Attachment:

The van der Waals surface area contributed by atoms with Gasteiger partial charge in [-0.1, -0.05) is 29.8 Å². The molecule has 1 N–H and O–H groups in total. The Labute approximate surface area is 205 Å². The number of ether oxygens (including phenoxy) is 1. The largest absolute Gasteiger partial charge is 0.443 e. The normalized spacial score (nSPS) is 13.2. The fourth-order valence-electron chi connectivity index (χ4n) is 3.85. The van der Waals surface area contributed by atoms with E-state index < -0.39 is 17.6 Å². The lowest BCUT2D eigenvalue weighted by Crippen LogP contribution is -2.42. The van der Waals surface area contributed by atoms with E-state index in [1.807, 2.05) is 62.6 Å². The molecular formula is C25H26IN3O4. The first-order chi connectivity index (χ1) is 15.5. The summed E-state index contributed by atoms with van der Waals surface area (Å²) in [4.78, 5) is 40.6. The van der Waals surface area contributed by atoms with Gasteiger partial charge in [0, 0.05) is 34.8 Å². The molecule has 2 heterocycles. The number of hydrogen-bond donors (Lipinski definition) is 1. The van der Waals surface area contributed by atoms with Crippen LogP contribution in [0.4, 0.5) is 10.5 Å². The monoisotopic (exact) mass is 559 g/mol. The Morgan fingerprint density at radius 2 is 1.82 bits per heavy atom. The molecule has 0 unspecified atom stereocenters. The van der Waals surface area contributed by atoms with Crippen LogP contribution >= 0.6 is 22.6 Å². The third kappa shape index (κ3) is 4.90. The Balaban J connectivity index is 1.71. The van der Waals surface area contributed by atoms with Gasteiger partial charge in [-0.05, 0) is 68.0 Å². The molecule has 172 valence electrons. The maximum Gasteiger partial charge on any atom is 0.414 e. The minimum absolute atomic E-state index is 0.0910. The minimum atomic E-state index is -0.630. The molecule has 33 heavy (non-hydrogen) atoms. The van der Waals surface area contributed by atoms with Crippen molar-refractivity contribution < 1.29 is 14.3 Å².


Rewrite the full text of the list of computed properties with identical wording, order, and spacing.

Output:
The van der Waals surface area contributed by atoms with Gasteiger partial charge in [-0.1, -0.05) is 29.8 Å². The molecule has 1 N–H and O–H groups in total. The Labute approximate surface area is 205 Å². The number of ether oxygens (including phenoxy) is 1. The largest absolute Gasteiger partial charge is 0.443 e. The normalized spacial score (nSPS) is 13.2. The fourth-order valence-electron chi connectivity index (χ4n) is 3.85. The van der Waals surface area contributed by atoms with E-state index < -0.39 is 17.6 Å². The lowest BCUT2D eigenvalue weighted by Crippen LogP contribution is -2.42. The van der Waals surface area contributed by atoms with E-state index in [1.807, 2.05) is 62.6 Å². The molecular formula is C25H26IN3O4. The first-order chi connectivity index (χ1) is 15.5. The summed E-state index contributed by atoms with van der Waals surface area (Å²) in [4.78, 5) is 40.6. The van der Waals surface area contributed by atoms with Gasteiger partial charge in [0, 0.05) is 34.8 Å². The molecule has 2 heterocycles. The number of hydrogen-bond donors (Lipinski definition) is 1. The van der Waals surface area contributed by atoms with Crippen LogP contribution in [0.4, 0.5) is 10.5 Å². The monoisotopic (exact) mass is 559 g/mol. The Morgan fingerprint density at radius 2 is 1.82 bits per heavy atom. The molecule has 0 unspecified atom stereocenters. The van der Waals surface area contributed by atoms with Crippen LogP contribution >= 0.6 is 22.6 Å². The third kappa shape index (κ3) is 4.90. The Balaban J connectivity index is 1.71. The van der Waals surface area contributed by atoms with Gasteiger partial charge in [-0.05, 0) is 68.0 Å². The molecule has 172 valence electrons. The maximum Gasteiger partial charge on any atom is 0.414 e. The minimum absolute atomic E-state index is 0.0910. The minimum atomic E-state index is -0.630. The molecule has 33 heavy (non-hydrogen) atoms. The van der Waals surface area contributed by atoms with Crippen molar-refractivity contribution < 1.29 is 14.3 Å².